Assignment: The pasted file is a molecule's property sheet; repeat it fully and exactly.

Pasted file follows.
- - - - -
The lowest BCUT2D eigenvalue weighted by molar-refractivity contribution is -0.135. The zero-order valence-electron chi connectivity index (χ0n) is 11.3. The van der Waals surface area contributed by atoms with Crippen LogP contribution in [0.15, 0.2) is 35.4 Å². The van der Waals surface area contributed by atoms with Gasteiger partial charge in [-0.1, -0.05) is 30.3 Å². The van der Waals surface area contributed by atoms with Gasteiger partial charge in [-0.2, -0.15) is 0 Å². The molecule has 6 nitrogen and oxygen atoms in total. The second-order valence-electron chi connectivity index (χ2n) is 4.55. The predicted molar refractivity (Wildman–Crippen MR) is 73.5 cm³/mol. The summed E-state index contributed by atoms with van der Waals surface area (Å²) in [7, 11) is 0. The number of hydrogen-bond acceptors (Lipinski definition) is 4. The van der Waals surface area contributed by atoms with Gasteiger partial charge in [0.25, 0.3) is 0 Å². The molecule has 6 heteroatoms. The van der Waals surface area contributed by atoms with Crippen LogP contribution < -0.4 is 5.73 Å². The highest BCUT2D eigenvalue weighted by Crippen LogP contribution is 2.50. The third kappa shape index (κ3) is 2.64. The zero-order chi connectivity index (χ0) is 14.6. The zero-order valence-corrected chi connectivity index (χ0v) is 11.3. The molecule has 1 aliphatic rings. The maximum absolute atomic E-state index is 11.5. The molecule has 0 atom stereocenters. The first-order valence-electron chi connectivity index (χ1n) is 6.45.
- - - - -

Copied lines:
The lowest BCUT2D eigenvalue weighted by molar-refractivity contribution is -0.135. The zero-order valence-electron chi connectivity index (χ0n) is 11.3. The van der Waals surface area contributed by atoms with Crippen LogP contribution in [0.15, 0.2) is 35.4 Å². The van der Waals surface area contributed by atoms with Gasteiger partial charge in [-0.1, -0.05) is 30.3 Å². The van der Waals surface area contributed by atoms with Gasteiger partial charge in [-0.2, -0.15) is 0 Å². The molecule has 6 nitrogen and oxygen atoms in total. The second-order valence-electron chi connectivity index (χ2n) is 4.55. The predicted molar refractivity (Wildman–Crippen MR) is 73.5 cm³/mol. The summed E-state index contributed by atoms with van der Waals surface area (Å²) in [7, 11) is 0. The number of hydrogen-bond acceptors (Lipinski definition) is 4. The van der Waals surface area contributed by atoms with Gasteiger partial charge in [0.25, 0.3) is 0 Å². The molecule has 6 heteroatoms. The van der Waals surface area contributed by atoms with Crippen LogP contribution < -0.4 is 5.73 Å². The highest BCUT2D eigenvalue weighted by Crippen LogP contribution is 2.50. The third kappa shape index (κ3) is 2.64. The zero-order chi connectivity index (χ0) is 14.6. The zero-order valence-corrected chi connectivity index (χ0v) is 11.3. The molecule has 1 aliphatic rings. The maximum absolute atomic E-state index is 11.5. The molecule has 0 atom stereocenters. The first-order valence-electron chi connectivity index (χ1n) is 6.45.